The main extension issue to other programming languages is the data location or data state such, that we simultaneously have two different kinds of location or state. There is the familiar von-Neumann-type control state (current location of control), which e. g. is handled by goto statements referencing control label locations within the program text, or, by other control statements. During execution of Xputer programs such a control state is coexisting with one or more data location states, what will be illustrated subsequently (The control flow notation does not model the underlying Xputer hardware very well, since it has been adopted from C for compatibility reasons to minimize programmer training efforts). A data state corresponds to the actual position of a data counter, which contains a data address. The number of data states depends on the actual hardware. The data sequencer of the Xputer generates the corresponding sequences of data states. The purpose of this extension is the easy programming of sequences of data addresses (Scan Pattern), including code generation for the data sequencer. The familiar notation of these MoPL-3 constructs is easy to learn by the programmer.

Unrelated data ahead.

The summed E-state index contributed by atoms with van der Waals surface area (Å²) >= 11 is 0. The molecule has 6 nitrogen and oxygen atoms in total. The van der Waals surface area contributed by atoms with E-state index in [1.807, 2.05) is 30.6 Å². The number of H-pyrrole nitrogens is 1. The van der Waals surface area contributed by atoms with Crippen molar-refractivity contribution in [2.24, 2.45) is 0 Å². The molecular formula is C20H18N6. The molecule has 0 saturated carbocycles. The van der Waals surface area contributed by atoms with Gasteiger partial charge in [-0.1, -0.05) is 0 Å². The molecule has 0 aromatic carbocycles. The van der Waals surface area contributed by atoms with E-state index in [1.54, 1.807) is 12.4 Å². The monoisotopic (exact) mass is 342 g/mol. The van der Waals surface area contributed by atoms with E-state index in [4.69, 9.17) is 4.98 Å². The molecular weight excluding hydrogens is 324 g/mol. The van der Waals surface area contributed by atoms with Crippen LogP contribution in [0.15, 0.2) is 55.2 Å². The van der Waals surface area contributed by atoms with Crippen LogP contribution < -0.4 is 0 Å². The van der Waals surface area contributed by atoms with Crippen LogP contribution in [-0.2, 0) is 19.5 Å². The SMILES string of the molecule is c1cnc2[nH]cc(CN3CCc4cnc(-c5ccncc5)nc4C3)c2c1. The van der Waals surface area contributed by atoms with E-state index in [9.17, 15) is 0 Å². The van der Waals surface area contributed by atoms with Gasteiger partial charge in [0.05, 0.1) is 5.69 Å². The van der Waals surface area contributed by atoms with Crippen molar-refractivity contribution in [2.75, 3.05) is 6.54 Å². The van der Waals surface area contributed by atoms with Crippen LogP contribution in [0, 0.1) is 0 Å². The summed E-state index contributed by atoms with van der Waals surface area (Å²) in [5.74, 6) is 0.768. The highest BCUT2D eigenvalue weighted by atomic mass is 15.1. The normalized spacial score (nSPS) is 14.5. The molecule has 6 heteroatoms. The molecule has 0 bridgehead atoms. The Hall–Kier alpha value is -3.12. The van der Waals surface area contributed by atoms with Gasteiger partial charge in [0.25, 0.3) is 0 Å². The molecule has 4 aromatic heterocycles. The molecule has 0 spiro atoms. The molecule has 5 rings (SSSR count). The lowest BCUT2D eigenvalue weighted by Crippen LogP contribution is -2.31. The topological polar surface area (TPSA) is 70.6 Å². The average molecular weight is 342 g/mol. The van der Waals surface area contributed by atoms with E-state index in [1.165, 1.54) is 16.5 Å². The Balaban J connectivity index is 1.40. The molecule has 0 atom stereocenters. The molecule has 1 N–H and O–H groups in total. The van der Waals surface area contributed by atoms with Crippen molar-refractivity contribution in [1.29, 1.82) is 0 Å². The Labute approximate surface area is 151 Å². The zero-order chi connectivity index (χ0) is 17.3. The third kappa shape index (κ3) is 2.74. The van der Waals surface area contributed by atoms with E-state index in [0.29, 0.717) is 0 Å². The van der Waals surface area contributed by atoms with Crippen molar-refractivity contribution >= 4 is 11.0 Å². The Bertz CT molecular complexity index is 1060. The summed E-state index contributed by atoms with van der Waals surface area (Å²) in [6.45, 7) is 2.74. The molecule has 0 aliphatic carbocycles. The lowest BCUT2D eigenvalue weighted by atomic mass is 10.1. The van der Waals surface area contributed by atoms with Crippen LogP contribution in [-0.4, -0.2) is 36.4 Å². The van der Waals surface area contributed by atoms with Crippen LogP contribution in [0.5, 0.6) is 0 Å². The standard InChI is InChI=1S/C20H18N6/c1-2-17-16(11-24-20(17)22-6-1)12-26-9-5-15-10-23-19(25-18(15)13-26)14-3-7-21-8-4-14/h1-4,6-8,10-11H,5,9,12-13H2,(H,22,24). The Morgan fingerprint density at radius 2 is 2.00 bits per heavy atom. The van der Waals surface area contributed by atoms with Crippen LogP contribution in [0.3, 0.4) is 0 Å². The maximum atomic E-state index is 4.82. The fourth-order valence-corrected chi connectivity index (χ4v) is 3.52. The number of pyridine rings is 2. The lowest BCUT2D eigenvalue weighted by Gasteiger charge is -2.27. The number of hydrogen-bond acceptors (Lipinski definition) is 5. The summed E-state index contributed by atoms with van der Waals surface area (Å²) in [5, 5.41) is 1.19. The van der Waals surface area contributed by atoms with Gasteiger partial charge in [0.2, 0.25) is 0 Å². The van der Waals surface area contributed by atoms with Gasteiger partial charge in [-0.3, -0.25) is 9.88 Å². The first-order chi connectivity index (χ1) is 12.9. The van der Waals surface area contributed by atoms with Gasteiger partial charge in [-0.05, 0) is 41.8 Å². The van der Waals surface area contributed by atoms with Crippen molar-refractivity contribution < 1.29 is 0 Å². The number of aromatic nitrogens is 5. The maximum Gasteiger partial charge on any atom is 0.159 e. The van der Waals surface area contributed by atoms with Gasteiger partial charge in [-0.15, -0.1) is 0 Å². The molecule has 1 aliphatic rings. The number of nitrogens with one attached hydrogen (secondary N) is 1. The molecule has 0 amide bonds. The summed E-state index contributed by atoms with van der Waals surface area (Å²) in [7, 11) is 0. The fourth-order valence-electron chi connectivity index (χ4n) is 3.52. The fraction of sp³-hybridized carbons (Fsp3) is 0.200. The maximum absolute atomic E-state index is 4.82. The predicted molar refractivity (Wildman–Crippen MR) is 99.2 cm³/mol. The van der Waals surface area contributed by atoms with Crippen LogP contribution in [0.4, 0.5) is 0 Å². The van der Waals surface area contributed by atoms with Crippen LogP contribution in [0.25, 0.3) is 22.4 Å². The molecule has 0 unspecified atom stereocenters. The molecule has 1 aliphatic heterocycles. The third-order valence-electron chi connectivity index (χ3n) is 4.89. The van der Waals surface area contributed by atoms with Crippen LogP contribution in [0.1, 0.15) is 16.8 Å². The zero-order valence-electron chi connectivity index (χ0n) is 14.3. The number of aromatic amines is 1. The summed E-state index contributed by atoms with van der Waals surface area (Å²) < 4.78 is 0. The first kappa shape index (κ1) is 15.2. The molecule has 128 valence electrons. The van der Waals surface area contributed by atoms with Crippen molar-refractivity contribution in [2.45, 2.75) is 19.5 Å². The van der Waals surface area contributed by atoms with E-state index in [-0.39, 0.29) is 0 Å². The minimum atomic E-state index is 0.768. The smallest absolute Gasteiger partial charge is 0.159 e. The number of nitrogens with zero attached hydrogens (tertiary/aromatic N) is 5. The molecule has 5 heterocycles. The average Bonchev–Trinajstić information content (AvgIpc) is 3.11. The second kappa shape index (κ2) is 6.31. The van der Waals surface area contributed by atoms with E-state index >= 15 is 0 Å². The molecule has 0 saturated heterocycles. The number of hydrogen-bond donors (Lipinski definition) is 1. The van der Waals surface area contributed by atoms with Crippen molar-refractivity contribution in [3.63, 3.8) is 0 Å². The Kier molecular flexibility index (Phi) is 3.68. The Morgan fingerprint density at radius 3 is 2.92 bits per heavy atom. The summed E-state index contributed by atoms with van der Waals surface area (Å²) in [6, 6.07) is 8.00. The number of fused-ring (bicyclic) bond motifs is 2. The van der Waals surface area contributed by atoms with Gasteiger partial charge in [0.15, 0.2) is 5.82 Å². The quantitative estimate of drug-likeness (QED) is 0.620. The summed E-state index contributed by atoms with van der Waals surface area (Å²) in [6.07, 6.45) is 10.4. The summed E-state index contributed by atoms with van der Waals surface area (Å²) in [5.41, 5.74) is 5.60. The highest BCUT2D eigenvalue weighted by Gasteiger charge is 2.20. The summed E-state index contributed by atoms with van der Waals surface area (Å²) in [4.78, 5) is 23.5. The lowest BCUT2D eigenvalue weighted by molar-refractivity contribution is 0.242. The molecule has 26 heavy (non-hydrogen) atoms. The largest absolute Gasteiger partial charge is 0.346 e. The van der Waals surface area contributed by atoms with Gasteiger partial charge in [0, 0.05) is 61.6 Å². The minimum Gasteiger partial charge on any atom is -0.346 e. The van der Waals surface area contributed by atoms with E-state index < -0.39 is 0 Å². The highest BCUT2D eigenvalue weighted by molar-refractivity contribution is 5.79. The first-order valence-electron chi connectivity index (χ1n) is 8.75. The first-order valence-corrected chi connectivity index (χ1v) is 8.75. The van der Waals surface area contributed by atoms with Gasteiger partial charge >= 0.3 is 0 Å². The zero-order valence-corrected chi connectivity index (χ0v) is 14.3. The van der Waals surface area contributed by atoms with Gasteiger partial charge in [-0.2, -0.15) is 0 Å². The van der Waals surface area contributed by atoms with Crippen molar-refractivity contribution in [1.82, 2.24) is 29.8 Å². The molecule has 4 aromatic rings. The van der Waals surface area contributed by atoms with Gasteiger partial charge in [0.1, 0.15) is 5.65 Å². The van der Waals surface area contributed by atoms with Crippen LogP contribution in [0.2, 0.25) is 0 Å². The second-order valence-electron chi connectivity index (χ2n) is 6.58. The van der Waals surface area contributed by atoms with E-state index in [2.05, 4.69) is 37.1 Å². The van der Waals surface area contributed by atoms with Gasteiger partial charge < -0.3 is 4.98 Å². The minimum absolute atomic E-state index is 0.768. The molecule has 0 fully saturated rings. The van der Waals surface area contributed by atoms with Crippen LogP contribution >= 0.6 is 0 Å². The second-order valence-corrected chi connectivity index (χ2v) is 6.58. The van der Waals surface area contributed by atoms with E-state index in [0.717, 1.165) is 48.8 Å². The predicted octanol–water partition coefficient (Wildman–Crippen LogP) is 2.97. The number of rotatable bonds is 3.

JPEG Zig-Zag scan example. The MoPL-3 program code from figure 1 illustrates programming the JPEG Zig-Zag scan pattern (figure 2, for more details about the JPEG Compression Standard see also , , )named JPEGzigzagScan for scanning the array PixMap declared in line (38)
<name_of_scan_pattern> is <maximum_length_of_loop> STEPs <step_vector>.
These statements are a kind of "Transport-Instructions" (transportation of data), which realize in every step of the Scan Pattern a "read-modify-write cycle". The step vector specifies the next data location relative to the current data location (before executing a step of the scan sequence). In the below MoPL-3 program (see figure 1) the data state manipulations (moving scan windows with data space) in figure 3 are needed: